ASCO Connection is the official membership magazine of the American Society for Clinical Oncology (ASCO). In August 2014, the magazine carried an article by ASCO member Joel B. Nelson, MD (Chair of the Department of Urology at University of Pittsburgh). The title was “The Lack of Value for Robot-Assisted Radical Prostatectomy.”[i] Lack of value? That’s a strong choice of words for a procedure that has gained amazing ground since the FDA cleared it in 2000. Dr. Nelson is not the first person to question what’s behind the surge in robotic radical prostatectomies (RRP). Six years earlier, Dr. Eric Estey (Alberta Urology Institute) published a peer-reviewed journal article called “Robotic prostatectomy: The new standard of care or a marketing success?”[ii] Both his and Dr. Nelson’s title imply that RRP has commercial as well as clinical value, though Dr. Nelson’s article overtly states that the robotics may not meet patient expectations of reduced side effects: “Unbiased population-based studies do not support the widespread claims of improved continence and potency…”
Before going any further, let’s back up a step. As of June, 2014 there were 2153 DaVinci robotic systems in place in U.S. hospitals. With the incredible visual magnification and fully articulated robotic arms, the robot is a great advance in minimally invasive surgery. While prostatectomies are the most common application for the device, it is also used to treat cardiac, gynecologic, kidney and other conditions. The greatest criticism leveled against the robot, as far as I can tell, is that the lack of demonstrated superiority in outcomes raises doubts as to whether the high cost of robotic procedures is justified when there is much need for medical belt-tightening. Dr. Nelson’s article is an example of this argument.
I, too, am concerned about healthcare costs, but I have an additional issue with how inconsistently RRP is backed up by published data in direct-to-consumer internet marketing. According to Mirkin, et al.[iii], “After performing a search and cross sectional analysis of websites that mentioned the procedure, we found that many sites claimed benefits that were unsupported by evidence and that 42 percent of the sites failed to mention risks. Most sites were published by hospitals and physicians, which the public may regard as more objective than pages published by manufacturers.” They go on to state that “unbalanced information” leads to unrealistic expectations on the part of patients.
One of our chief goals in designing our Sperling Prostate Center website was to dedicate an entire section to continuously updated patient information and education based on published research. The section called “Diving Deeper” at https://sperlingprostatecenter.com/patient-resources/ is devoted to bringing peer-reviewed articles to the attention of our site visitors. For every article, we cite the sources of the data we present, data that supports the present and forward-looking world of prostate cancer detection, diagnosis and treatment. For example, currently there is considerable dialogue among experts as to whether Gleason 3+3 cancer is really cancer, and whether it needs to be treated. The jury is out, but until the recent uptick in recommendations that these patients consider Active Surveillance (AS), they have been the targets of urologic surgeons who have strongly urged them to undergo RRP in order to “get rid of the cancer” by nerve-sparing RRP. For countless patients since 2000, this approach may have been overtreatment, leaving them with urinary and/or sexual problems. For men considering AS, our website provides articles on the use of multiparametric MRI as part of a surveillance protocol for Gleason 3+3 cancer because we want men to know that imaging is supported by research as an alternative to surveillance biopsies until need arises. We also offer complimentary second opinions on patients’ image CDs.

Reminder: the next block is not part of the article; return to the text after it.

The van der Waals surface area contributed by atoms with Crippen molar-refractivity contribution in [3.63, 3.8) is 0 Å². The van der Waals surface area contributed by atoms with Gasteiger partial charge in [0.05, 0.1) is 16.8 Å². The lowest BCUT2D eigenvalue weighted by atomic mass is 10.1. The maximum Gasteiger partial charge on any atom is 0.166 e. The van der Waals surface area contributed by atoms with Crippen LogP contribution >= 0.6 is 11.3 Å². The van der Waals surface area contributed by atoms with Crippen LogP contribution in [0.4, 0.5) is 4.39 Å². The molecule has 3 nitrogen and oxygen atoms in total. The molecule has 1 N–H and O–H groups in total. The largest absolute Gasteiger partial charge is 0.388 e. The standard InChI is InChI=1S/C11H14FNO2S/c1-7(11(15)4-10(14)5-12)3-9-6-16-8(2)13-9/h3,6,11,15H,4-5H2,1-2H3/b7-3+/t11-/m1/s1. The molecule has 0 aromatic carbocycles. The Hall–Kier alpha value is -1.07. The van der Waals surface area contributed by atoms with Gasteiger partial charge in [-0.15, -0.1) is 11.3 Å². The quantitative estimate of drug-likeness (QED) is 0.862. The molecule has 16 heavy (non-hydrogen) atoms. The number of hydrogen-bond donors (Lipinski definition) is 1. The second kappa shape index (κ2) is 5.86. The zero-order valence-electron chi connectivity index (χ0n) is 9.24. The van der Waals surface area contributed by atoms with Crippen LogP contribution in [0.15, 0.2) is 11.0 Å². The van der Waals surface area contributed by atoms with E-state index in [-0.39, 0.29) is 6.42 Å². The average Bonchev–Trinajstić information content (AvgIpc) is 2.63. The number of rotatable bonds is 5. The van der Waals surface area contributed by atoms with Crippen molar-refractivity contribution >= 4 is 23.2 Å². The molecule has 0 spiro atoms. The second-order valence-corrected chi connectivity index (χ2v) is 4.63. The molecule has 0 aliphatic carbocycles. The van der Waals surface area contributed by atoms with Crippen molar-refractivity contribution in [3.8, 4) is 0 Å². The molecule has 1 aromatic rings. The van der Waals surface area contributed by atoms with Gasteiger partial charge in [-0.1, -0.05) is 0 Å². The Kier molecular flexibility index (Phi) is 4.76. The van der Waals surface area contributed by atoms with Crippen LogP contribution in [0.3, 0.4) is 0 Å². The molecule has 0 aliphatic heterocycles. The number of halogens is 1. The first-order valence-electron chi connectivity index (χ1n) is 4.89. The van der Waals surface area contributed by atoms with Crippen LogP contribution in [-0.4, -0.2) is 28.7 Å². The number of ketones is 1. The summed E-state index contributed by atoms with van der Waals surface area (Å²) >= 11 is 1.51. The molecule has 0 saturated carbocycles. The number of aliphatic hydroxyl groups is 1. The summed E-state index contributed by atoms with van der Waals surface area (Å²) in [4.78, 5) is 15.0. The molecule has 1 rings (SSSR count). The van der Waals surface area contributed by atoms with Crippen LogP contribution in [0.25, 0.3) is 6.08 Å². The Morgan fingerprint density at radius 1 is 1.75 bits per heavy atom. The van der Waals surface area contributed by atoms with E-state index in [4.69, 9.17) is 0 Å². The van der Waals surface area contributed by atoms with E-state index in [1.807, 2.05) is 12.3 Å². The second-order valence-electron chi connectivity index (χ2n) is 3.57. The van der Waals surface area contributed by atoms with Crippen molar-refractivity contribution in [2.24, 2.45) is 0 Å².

Whether or not RRP is worth the cost of the equipment and the procedure is not for us to judge. We respect the right of each prostate cancer patient to choose the treatment he’s most comfortable with, and most assured of to match his disease—including AS. Toward that goal, what is most valuable for patients is to have access to correct, research-based information and education. Without that, patients will continue to be at the mercy of marketing.
[iii] Mirkin J, Lowrance W, Feifer A et al. Directo-to-consumet internet promotion of robotic prostatectomy exhibits varying quality of information. Health Aff (Millwood), 2012 Apr;31(4):760-69.